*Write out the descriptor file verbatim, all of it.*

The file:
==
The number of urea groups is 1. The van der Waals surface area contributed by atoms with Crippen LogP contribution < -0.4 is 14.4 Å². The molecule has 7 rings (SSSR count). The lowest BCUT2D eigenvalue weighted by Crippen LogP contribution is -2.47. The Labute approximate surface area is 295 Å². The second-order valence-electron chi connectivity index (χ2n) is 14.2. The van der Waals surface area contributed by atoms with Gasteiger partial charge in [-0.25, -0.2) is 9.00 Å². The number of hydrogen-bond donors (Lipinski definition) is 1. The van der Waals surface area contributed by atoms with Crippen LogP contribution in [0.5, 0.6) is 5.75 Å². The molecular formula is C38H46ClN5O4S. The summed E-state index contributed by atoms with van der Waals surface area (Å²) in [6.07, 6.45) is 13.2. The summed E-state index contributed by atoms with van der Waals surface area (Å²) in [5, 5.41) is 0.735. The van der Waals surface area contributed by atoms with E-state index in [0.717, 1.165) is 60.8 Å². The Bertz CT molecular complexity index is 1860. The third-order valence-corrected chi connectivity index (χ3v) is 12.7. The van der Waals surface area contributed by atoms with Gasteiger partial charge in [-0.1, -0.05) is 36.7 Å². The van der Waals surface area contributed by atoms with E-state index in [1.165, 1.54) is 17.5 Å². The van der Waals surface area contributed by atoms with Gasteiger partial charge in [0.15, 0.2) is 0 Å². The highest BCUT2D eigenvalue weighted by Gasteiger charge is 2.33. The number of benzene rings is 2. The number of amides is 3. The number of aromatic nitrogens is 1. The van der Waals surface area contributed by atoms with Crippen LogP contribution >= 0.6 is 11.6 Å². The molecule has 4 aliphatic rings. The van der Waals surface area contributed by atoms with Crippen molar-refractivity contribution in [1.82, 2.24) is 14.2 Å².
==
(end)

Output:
The number of urea groups is 1. The van der Waals surface area contributed by atoms with Crippen LogP contribution < -0.4 is 14.4 Å². The molecule has 7 rings (SSSR count). The lowest BCUT2D eigenvalue weighted by Crippen LogP contribution is -2.47. The Labute approximate surface area is 295 Å². The second-order valence-electron chi connectivity index (χ2n) is 14.2. The van der Waals surface area contributed by atoms with Gasteiger partial charge in [-0.25, -0.2) is 9.00 Å². The number of hydrogen-bond donors (Lipinski definition) is 1. The van der Waals surface area contributed by atoms with Crippen LogP contribution in [0.5, 0.6) is 5.75 Å². The molecular formula is C38H46ClN5O4S. The summed E-state index contributed by atoms with van der Waals surface area (Å²) in [6.07, 6.45) is 13.2. The summed E-state index contributed by atoms with van der Waals surface area (Å²) in [5, 5.41) is 0.735. The van der Waals surface area contributed by atoms with E-state index in [0.717, 1.165) is 60.8 Å². The Bertz CT molecular complexity index is 1860. The third-order valence-corrected chi connectivity index (χ3v) is 12.7. The van der Waals surface area contributed by atoms with Gasteiger partial charge in [-0.1, -0.05) is 36.7 Å². The van der Waals surface area contributed by atoms with E-state index in [1.165, 1.54) is 17.5 Å². The van der Waals surface area contributed by atoms with Gasteiger partial charge in [0.15, 0.2) is 0 Å². The highest BCUT2D eigenvalue weighted by Gasteiger charge is 2.33. The number of benzene rings is 2. The number of amides is 3. The number of aromatic nitrogens is 1. The van der Waals surface area contributed by atoms with Crippen LogP contribution >= 0.6 is 11.6 Å². The molecule has 4 aliphatic rings. The van der Waals surface area contributed by atoms with Crippen molar-refractivity contribution in [1.82, 2.24) is 14.2 Å².